Oh no, the fun doesn't stop there. Thompson then went on to write a letter to the Japanese Ambassador, Ryoko Kato, about this issue. The letter is pasted below.
The Honorable Ryoko Kato
Ambassador Extraordinary and Plenipotentiary
Japan to the United States of America
2520 Massachusetts Avenue, NW
Washington, D.C. Via Fax to 202-xxx-xxxx
Re: Sony's Ongoing Distribution of Violent and Pornographic Material to Minors in the United States
Dear Mr. Ambassador:
As a United States citizen who has been active and visible in opposing Sony's distribution of hyperviolent and sexually explicit video games to children in this country, I would respectfully request that your nation's government assist me in making this harmful distribution stop.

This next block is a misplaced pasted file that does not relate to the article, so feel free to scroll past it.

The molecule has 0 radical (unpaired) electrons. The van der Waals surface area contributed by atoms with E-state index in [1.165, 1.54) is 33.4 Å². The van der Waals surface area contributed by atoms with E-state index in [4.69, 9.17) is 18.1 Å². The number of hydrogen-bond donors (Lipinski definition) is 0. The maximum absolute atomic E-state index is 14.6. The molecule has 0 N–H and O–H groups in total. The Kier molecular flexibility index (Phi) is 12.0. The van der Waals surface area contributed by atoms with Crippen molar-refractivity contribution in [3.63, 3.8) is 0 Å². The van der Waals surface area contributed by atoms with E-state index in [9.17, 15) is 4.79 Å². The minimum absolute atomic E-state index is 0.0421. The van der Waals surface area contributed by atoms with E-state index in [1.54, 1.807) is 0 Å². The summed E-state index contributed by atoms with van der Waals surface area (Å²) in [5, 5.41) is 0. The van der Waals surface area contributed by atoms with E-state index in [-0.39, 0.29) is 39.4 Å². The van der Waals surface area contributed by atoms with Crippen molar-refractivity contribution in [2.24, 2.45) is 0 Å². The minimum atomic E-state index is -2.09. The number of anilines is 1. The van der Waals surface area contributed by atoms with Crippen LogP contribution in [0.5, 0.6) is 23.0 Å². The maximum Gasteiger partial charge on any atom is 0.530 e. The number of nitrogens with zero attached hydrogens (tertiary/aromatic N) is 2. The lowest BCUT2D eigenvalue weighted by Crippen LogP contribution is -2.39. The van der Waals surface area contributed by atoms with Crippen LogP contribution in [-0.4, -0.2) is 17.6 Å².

This request comes in the aftermath of recent news reports that certain local/regional governments in Japan will not allow, for example, the grotesque Sony/Take-Two/Rockstar Grand Theft Auto games to be sold to children in your country but Sony is more than delighted to distribute these games to our children in our country.
This is hypocrisy, and it must be remedied. Japan cannot allow to be done to our children what it will not allow to be done to its own.
Regards, Jack Thompson
I think that about does it for JT for the week. Stay tuned for plenty more crazy antics, from everyone's favorite angry lawyer, that are sure to follow.
Anyone curious about the exact numbers that Nintendo's upcoming Revolution console will be able to pull may never be satisfied. A Nintendo of Europe executive, Jim Merrick recently announced that the company may possibly never release the Revolution's specifications.
"Regarding the specifications, we will probably never 'release' this information as we feel that it is largely irrelevant," Merrick said.